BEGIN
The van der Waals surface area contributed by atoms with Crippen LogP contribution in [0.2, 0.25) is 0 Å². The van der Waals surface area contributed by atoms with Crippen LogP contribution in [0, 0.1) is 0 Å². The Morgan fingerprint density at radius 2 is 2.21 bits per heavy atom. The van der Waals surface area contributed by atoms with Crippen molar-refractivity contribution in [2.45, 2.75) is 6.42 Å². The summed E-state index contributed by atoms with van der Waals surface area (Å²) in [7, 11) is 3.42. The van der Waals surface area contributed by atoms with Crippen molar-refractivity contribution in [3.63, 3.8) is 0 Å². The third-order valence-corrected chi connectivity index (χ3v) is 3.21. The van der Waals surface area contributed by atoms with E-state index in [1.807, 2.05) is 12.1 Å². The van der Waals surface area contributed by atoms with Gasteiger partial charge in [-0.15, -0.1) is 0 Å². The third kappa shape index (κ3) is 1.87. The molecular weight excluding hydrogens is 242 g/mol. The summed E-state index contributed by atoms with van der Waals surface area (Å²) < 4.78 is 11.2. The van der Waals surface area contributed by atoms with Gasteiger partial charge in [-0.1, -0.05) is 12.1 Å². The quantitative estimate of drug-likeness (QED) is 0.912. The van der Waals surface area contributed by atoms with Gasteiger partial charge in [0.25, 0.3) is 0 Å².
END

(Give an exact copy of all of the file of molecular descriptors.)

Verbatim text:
The van der Waals surface area contributed by atoms with Crippen LogP contribution in [0.2, 0.25) is 0 Å². The van der Waals surface area contributed by atoms with Crippen LogP contribution in [0, 0.1) is 0 Å². The Morgan fingerprint density at radius 2 is 2.21 bits per heavy atom. The van der Waals surface area contributed by atoms with Crippen molar-refractivity contribution in [2.45, 2.75) is 6.42 Å². The summed E-state index contributed by atoms with van der Waals surface area (Å²) in [7, 11) is 3.42. The van der Waals surface area contributed by atoms with Crippen molar-refractivity contribution in [3.63, 3.8) is 0 Å². The third-order valence-corrected chi connectivity index (χ3v) is 3.21. The van der Waals surface area contributed by atoms with E-state index in [1.807, 2.05) is 12.1 Å². The van der Waals surface area contributed by atoms with Gasteiger partial charge in [-0.15, -0.1) is 0 Å². The third kappa shape index (κ3) is 1.87. The molecular weight excluding hydrogens is 242 g/mol. The summed E-state index contributed by atoms with van der Waals surface area (Å²) < 4.78 is 11.2. The van der Waals surface area contributed by atoms with Gasteiger partial charge in [-0.1, -0.05) is 12.1 Å². The quantitative estimate of drug-likeness (QED) is 0.912. The van der Waals surface area contributed by atoms with Gasteiger partial charge in [0.25, 0.3) is 0 Å².